Water footprint of electric power generation : modeling its use and analyzing options for a water-scarce future
Author(s)Delgado Martín, Anna
Massachusetts Institute of Technology. Technology and Policy Program.
Howard J. Herzog.
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The interdependency between water and energy, sometimes called the water-energy nexus, is growing in importance as demand for both water and energy increases. Energy is required for water treatment and supply, while virtually all processes for energy production require significant amounts of water. The water and energy nexus is a multifaceted issue. This thesis focuses on the water footprint of electricity generation, specifically on the water use at thermal power plants. Thermal power plants produce around 70% of the electricity in the US. These power plants require large quantities of water, primarily used for cooling. In the US, the thermoelectric power generation sector accounts for 40% of the total fresh water withdrawals every year. This has an impact both on the aquatic organisms and on the water resources of the region where the power plant is situated. In addition, water is becoming a scarce resource in many regions of the US, and the situation could worsen in the upcoming years. Therefore, it is important to understand the water footprint of the different electricity generation technologies in order to incorporate the information into the decision-making process and to choose the best options. Unfortunately, there is not a clear, generic model to estimate water use in power plants. Existing methods rely on data from direct surveys of power plant operators, which are often unreliable and incomplete, or from very detailed and plant specific models. This thesis offers a new framework to estimate the water use in power plants using a simple, generic model and focusing on the heat balance of the power plant. The model is used as a common analytical framework to evaluate the water requirements of different types of electricity generating power plants. The model is also used to identify the main drivers on water use in power plants and to explore the possible alternatives to mitigate water use by the power sector in the future. Since regulations and not price signals are usually the drivers of water-related power plant decisions, the presented model will also be very useful in policy analysis and policy decision making processes.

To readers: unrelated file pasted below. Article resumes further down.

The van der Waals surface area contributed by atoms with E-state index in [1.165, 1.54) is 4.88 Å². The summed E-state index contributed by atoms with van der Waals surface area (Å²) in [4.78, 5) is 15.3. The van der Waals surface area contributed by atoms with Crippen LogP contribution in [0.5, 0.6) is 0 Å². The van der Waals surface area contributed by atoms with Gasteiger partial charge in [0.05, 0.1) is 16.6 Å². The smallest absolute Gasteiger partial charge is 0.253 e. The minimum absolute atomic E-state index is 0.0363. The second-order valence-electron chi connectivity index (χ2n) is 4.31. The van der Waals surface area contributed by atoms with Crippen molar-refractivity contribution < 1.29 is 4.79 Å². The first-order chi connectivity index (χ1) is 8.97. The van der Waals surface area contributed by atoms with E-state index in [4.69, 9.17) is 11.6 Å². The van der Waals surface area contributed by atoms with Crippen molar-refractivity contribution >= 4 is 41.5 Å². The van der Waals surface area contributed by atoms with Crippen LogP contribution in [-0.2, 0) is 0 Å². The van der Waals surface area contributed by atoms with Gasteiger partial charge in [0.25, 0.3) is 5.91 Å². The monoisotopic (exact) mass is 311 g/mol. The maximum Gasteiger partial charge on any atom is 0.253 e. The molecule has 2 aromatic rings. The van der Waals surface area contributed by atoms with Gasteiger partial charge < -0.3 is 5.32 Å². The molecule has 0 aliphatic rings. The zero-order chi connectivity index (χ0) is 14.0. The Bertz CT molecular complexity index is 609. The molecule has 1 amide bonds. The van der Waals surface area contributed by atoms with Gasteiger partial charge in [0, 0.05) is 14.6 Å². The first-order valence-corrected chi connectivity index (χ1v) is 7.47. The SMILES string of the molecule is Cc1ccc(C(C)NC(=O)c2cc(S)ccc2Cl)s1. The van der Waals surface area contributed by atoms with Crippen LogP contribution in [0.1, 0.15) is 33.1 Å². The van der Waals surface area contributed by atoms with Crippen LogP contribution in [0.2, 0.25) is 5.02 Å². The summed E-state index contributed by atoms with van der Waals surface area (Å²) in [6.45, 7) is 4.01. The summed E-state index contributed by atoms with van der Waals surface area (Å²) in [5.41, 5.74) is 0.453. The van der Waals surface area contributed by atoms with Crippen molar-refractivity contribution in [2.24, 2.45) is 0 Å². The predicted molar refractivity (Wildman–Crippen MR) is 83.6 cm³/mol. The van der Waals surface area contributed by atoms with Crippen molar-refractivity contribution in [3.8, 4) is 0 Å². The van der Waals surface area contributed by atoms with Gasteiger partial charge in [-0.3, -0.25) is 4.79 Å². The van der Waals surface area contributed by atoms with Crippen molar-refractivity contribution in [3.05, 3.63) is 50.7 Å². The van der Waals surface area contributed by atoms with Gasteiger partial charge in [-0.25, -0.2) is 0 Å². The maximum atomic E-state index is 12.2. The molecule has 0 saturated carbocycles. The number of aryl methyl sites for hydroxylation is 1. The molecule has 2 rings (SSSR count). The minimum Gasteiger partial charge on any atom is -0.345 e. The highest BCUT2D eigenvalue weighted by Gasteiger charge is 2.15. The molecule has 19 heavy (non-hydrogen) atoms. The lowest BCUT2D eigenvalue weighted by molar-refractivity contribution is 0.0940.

Thesis (S.M. in Technology and Policy)-- Massachusetts Institute of Technology, Engineering Systems Division, Technology and Policy Program, 2012.Cataloged from PDF version of thesis.Includes bibliographical references (p. 113-117).
DepartmentMassachusetts Institute of Technology. Engineering Systems Division; Massachusetts Institute of Technology. Technology and Policy Program
Massachusetts Institute of Technology
Engineering Systems Division., Technology and Policy Program.